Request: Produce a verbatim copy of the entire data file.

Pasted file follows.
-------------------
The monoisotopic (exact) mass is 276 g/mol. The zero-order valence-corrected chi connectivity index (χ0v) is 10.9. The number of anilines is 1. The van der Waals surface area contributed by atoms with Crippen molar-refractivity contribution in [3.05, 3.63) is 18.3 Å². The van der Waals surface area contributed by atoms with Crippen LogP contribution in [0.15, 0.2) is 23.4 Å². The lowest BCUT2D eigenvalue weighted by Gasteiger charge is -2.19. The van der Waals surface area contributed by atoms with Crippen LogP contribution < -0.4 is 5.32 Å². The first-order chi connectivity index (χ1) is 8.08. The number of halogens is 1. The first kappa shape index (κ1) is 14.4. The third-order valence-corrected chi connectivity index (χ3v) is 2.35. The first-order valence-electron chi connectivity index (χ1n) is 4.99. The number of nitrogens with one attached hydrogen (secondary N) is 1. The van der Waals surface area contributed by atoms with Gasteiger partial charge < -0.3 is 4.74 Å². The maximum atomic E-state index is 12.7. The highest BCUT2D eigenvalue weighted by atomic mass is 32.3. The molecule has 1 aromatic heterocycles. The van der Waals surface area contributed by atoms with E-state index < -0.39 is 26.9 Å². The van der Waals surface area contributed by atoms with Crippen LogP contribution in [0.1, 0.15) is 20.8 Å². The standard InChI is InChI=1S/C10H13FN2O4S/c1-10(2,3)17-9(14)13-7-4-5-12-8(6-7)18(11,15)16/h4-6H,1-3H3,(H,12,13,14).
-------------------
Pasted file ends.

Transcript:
The monoisotopic (exact) mass is 276 g/mol. The zero-order valence-corrected chi connectivity index (χ0v) is 10.9. The number of anilines is 1. The van der Waals surface area contributed by atoms with Crippen molar-refractivity contribution in [3.05, 3.63) is 18.3 Å². The van der Waals surface area contributed by atoms with Crippen LogP contribution in [0.15, 0.2) is 23.4 Å². The lowest BCUT2D eigenvalue weighted by Gasteiger charge is -2.19. The van der Waals surface area contributed by atoms with Crippen LogP contribution < -0.4 is 5.32 Å². The first-order chi connectivity index (χ1) is 8.08. The number of halogens is 1. The first kappa shape index (κ1) is 14.4. The third-order valence-corrected chi connectivity index (χ3v) is 2.35. The first-order valence-electron chi connectivity index (χ1n) is 4.99. The number of nitrogens with one attached hydrogen (secondary N) is 1. The van der Waals surface area contributed by atoms with Gasteiger partial charge < -0.3 is 4.74 Å². The maximum atomic E-state index is 12.7. The highest BCUT2D eigenvalue weighted by atomic mass is 32.3. The molecule has 1 aromatic heterocycles. The van der Waals surface area contributed by atoms with E-state index < -0.39 is 26.9 Å². The van der Waals surface area contributed by atoms with Crippen LogP contribution in [0.1, 0.15) is 20.8 Å². The standard InChI is InChI=1S/C10H13FN2O4S/c1-10(2,3)17-9(14)13-7-4-5-12-8(6-7)18(11,15)16/h4-6H,1-3H3,(H,12,13,14).